Originally known as Murderball due to its aggressive nature, Wheelchair Rugby made its Paralympic debut at Sydney 2000. Combining elements of rugby, basketball, and handball, this sport is one of the few in the world in which mixed teams compete.
The goal of the game is simple: carry the ball across the oppositions’ goal to score, whilst at least 2 wheels of their wheelchair are on the ground. Teams have 12 seconds to move the ball into the opponents’ half, and 40 seconds in total to score a goal, or possession of the ball will be given away. The player in possession of the ball must bounce or pass the ball within 10 seconds of receiving it. To pass the ball, players may throw, roll, bat or bounce the ball. Kicking is not permitted.
Wheelchair Rugby is played on a hardwood court measuring 28m by 15m. At either end, there is an 8m goal-line and is marked out by cones. Teams consist of 12 players, of which only 4 are allowed on the court at any given time during play. Games consist of four 8-minute quarters, and if the score is tied at the end of normal time, 3-minute overtime periods are played. This means that there will always be a winner who emerges out of the scuffle.
The players who practice Wheelchair Rugby often have impairments affecting their arms and legs, and they are classified using a points system which measures physical ability; each individual is scored 0.5 — 3.5. The lower the number, the greater the physical limitation. The four players on the court cannot exceed a total of eight points. However, for each female player on the court, an additional half point will be awarded.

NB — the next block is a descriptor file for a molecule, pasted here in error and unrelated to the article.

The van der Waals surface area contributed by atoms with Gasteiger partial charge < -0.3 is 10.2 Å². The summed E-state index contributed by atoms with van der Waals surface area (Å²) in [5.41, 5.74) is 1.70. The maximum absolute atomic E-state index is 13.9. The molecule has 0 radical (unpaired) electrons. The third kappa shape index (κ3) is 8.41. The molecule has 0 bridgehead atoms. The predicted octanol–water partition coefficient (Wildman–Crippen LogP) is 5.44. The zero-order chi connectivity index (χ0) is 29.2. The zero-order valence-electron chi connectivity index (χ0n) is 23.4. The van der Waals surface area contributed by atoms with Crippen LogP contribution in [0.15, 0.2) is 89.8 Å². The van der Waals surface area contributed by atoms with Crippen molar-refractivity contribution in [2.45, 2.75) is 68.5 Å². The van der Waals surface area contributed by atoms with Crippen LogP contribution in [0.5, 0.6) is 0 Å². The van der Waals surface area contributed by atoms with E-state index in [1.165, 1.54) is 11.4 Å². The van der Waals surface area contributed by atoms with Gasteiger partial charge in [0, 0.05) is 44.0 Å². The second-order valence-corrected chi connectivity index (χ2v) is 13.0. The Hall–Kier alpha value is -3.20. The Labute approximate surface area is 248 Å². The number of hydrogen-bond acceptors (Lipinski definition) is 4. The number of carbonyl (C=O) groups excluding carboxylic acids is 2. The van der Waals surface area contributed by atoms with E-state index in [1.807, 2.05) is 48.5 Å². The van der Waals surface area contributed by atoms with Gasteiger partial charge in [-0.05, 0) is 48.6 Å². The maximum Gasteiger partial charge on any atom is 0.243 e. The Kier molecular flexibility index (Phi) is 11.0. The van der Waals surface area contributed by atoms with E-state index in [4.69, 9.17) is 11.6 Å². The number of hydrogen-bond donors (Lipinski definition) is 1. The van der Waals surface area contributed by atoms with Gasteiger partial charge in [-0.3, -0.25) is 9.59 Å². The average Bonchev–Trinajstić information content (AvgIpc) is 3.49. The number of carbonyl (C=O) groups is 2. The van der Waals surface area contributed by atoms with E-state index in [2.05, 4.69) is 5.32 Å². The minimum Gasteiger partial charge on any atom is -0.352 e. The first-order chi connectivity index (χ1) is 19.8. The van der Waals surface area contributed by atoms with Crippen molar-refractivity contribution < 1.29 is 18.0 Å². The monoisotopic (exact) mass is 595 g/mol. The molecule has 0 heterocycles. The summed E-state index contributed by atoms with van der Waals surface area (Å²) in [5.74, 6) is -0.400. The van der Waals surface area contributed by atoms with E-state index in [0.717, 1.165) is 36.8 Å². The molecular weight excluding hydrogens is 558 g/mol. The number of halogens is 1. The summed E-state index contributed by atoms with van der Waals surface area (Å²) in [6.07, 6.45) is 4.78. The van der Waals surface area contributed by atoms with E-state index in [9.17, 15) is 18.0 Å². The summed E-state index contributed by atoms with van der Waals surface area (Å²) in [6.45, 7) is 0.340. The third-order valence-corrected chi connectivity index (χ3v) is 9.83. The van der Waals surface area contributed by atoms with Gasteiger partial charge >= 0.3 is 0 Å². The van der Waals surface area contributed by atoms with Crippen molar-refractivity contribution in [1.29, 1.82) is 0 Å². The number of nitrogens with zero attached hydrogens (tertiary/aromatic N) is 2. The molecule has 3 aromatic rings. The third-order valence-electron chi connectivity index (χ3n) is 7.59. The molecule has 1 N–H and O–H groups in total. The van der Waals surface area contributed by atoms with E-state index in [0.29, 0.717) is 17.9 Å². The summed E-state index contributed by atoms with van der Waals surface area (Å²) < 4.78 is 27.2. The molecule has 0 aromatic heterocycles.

The wheelchairs used in this sport are manual wheelchairs specifically designed for the sport. In fact, by observing players’ wheelchairs, spectators will be able to tell the role they play. Offensive wheelchairs are shorter, with small bumpers and rounded wings so that players can maneuver themselves in small spaces. On the other hand, defensive wheelchairs are longer and are equipped with a wide bumper designed to strike and hold onto opposing wheelchairs.
Wheelchair Rugby is a contact sport and is definitely not for the faint of heart. But, if you think you have the courage for it, what are you waiting for? Join us for training!
Wheelchair Rugby classification masterlist can be found below:
Physical Impairment (As of 9 Sept 2019) – HERE